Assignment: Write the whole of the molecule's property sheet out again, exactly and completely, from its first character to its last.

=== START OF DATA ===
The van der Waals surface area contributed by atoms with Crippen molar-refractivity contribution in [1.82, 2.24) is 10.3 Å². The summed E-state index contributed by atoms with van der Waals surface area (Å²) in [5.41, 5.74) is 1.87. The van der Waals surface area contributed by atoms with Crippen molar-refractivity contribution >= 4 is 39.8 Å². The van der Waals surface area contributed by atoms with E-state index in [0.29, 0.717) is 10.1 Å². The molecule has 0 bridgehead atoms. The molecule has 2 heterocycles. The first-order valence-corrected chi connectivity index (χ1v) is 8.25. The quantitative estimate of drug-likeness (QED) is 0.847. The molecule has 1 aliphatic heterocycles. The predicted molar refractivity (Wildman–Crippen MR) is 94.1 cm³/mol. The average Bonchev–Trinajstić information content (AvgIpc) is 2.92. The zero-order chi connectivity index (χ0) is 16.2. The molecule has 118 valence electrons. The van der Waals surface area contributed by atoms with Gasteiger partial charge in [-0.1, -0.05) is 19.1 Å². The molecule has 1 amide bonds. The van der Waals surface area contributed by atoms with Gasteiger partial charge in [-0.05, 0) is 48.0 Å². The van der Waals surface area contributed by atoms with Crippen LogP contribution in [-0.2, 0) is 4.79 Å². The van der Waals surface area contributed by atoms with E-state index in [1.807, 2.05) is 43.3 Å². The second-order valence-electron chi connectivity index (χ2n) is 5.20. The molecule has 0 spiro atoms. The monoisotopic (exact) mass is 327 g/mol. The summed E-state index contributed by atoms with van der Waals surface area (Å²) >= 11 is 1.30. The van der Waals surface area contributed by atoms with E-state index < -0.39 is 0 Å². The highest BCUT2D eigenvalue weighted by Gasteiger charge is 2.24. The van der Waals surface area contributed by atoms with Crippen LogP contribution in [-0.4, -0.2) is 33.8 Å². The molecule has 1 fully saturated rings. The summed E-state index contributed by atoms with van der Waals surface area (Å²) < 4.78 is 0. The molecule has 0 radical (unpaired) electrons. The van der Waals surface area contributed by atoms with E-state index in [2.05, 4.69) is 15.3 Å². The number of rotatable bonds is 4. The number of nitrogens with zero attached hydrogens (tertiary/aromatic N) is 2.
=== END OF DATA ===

The van der Waals surface area contributed by atoms with Crippen molar-refractivity contribution in [1.82, 2.24) is 10.3 Å². The summed E-state index contributed by atoms with van der Waals surface area (Å²) in [5.41, 5.74) is 1.87. The van der Waals surface area contributed by atoms with Crippen molar-refractivity contribution >= 4 is 39.8 Å². The van der Waals surface area contributed by atoms with E-state index in [0.29, 0.717) is 10.1 Å². The molecule has 0 bridgehead atoms. The molecule has 2 heterocycles. The first-order valence-corrected chi connectivity index (χ1v) is 8.25. The quantitative estimate of drug-likeness (QED) is 0.847. The molecule has 1 aliphatic heterocycles. The predicted molar refractivity (Wildman–Crippen MR) is 94.1 cm³/mol. The average Bonchev–Trinajstić information content (AvgIpc) is 2.92. The zero-order chi connectivity index (χ0) is 16.2. The molecule has 118 valence electrons. The van der Waals surface area contributed by atoms with Gasteiger partial charge in [-0.1, -0.05) is 19.1 Å². The molecule has 1 amide bonds. The van der Waals surface area contributed by atoms with Gasteiger partial charge in [-0.05, 0) is 48.0 Å². The van der Waals surface area contributed by atoms with Crippen LogP contribution in [-0.2, 0) is 4.79 Å². The van der Waals surface area contributed by atoms with E-state index in [1.807, 2.05) is 43.3 Å². The second-order valence-electron chi connectivity index (χ2n) is 5.20. The molecule has 0 spiro atoms. The monoisotopic (exact) mass is 327 g/mol. The summed E-state index contributed by atoms with van der Waals surface area (Å²) >= 11 is 1.30. The van der Waals surface area contributed by atoms with E-state index < -0.39 is 0 Å². The highest BCUT2D eigenvalue weighted by Gasteiger charge is 2.24. The van der Waals surface area contributed by atoms with Crippen LogP contribution in [-0.4, -0.2) is 33.8 Å². The molecule has 1 fully saturated rings. The summed E-state index contributed by atoms with van der Waals surface area (Å²) < 4.78 is 0. The molecule has 0 radical (unpaired) electrons. The van der Waals surface area contributed by atoms with E-state index in [2.05, 4.69) is 15.3 Å². The number of rotatable bonds is 4. The number of nitrogens with zero attached hydrogens (tertiary/aromatic N) is 2.